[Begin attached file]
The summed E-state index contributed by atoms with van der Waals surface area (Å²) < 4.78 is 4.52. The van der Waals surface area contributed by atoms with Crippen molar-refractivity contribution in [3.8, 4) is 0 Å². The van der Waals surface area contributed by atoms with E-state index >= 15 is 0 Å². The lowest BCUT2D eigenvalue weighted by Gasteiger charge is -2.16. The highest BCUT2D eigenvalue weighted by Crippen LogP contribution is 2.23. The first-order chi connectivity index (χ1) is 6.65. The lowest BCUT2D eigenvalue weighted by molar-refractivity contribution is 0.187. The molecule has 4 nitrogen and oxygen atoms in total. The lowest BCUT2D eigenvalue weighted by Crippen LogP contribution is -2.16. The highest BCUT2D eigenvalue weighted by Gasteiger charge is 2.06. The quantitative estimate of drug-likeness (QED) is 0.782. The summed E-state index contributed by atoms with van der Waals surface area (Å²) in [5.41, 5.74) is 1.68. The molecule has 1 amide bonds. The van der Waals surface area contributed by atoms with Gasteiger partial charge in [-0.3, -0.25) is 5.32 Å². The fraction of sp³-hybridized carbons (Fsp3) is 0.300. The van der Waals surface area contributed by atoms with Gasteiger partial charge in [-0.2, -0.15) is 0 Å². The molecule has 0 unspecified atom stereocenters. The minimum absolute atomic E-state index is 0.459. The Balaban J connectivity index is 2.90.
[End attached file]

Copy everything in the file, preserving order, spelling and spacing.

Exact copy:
The summed E-state index contributed by atoms with van der Waals surface area (Å²) < 4.78 is 4.52. The van der Waals surface area contributed by atoms with Crippen molar-refractivity contribution in [3.8, 4) is 0 Å². The van der Waals surface area contributed by atoms with E-state index >= 15 is 0 Å². The lowest BCUT2D eigenvalue weighted by Gasteiger charge is -2.16. The highest BCUT2D eigenvalue weighted by Crippen LogP contribution is 2.23. The first-order chi connectivity index (χ1) is 6.65. The lowest BCUT2D eigenvalue weighted by molar-refractivity contribution is 0.187. The molecule has 4 nitrogen and oxygen atoms in total. The lowest BCUT2D eigenvalue weighted by Crippen LogP contribution is -2.16. The highest BCUT2D eigenvalue weighted by Gasteiger charge is 2.06. The quantitative estimate of drug-likeness (QED) is 0.782. The summed E-state index contributed by atoms with van der Waals surface area (Å²) in [5.41, 5.74) is 1.68. The molecule has 1 amide bonds. The van der Waals surface area contributed by atoms with Gasteiger partial charge in [-0.3, -0.25) is 5.32 Å². The fraction of sp³-hybridized carbons (Fsp3) is 0.300. The van der Waals surface area contributed by atoms with Gasteiger partial charge in [-0.2, -0.15) is 0 Å². The molecule has 0 unspecified atom stereocenters. The minimum absolute atomic E-state index is 0.459. The Balaban J connectivity index is 2.90.